Andy Bounds (andybounds.com) recently wrote a great piece on his 8 top tips for writing proposals. Here’s Andy’s advice, with 2 extra tips (points 9 and 10) from Proof Communications.
1. AGREE EVERYTHING VERBALLY.
Your proposal should be a confirmation not exploration. It should confirm what you’ve already agreed verbally, not explore new stuff.
2. PRE-AGREE HEADINGS.
Before you write it, agree with the customer the headings/structure of your proposal. That way, it’s relevant, tailored, short, easier to read (them) and write (you).
3. BRILLIANT FIRST IMPRESSION.
All your first impressions must impress: your covering email, proposal attachment’s filename, look and feel, title (see point 4).
4. PRIORITY #1 ON PAGE #1.
Your title must include the customer’s #1 priority. After all, which sounds better – “Our proposal” or “How we’ll save you £20million in tax”?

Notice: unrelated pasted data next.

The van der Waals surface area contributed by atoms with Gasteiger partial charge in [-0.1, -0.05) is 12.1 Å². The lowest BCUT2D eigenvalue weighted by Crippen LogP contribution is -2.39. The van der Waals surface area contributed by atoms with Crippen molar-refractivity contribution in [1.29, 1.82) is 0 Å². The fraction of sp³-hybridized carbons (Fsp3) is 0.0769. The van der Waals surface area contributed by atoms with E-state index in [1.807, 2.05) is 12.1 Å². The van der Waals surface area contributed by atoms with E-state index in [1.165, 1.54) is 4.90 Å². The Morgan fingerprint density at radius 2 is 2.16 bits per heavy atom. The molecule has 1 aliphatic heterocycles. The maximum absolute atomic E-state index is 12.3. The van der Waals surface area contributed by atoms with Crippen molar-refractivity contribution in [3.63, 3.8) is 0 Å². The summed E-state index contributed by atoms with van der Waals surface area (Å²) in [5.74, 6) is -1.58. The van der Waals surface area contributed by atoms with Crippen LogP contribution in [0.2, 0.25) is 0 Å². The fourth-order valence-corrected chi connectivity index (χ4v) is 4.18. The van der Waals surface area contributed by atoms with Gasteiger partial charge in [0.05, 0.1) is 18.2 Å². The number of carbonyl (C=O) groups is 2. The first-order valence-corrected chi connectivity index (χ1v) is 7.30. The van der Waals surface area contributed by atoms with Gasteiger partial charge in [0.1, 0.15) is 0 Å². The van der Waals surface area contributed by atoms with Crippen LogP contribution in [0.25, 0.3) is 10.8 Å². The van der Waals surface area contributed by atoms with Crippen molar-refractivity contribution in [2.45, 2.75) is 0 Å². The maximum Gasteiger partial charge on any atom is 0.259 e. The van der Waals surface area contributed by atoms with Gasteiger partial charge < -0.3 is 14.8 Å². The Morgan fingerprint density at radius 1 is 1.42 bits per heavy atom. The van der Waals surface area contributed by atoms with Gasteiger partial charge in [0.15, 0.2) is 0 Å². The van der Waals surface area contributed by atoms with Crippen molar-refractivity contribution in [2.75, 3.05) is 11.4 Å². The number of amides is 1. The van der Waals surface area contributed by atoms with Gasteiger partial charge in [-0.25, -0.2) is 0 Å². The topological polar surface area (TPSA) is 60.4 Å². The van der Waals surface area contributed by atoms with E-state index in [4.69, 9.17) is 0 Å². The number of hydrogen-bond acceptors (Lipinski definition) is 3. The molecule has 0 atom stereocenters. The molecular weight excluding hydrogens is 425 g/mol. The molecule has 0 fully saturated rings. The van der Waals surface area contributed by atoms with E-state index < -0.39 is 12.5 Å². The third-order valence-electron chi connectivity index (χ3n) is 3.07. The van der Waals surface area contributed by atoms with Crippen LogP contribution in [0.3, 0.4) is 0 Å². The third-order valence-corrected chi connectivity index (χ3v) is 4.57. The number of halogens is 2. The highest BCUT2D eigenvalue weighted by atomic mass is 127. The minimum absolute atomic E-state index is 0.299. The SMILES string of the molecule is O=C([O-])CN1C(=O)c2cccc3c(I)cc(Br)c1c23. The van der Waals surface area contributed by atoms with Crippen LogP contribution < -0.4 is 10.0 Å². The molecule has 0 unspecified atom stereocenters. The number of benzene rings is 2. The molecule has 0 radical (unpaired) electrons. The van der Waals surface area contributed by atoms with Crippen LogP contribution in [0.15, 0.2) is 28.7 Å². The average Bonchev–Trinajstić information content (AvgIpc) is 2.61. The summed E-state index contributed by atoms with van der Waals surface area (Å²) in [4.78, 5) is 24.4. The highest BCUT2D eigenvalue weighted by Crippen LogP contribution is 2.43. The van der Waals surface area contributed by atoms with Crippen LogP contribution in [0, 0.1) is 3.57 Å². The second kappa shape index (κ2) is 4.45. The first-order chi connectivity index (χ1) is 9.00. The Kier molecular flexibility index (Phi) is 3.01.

5. EASY TO ACCEPT.
State what the customer has to do, to accept it – “sign page 3” etc
6. CLEAR TIMELINE.
Show key milestones, deliverables and deadlines.
7. EASY TO READ.
Short sentences. Short paragraphs. Lots of headings. Lots of white space.
8. USE SPELLCHECK.
Customers want to see professionalism. So DON’T make any smelling piss-takes.
Use graphics to illustrate your timeline (Gantt chart). Include photos to show your product and team. Use different colours for your heading hierarchy. Include a well-designed cover. Graphics make a proposal more visually interesting and easier to read.
Point 8 SPELLCHECK is important. But spellchecking is not infallible. Print out the document and read it aloud from end to end. You’ll find typos and words you trip over.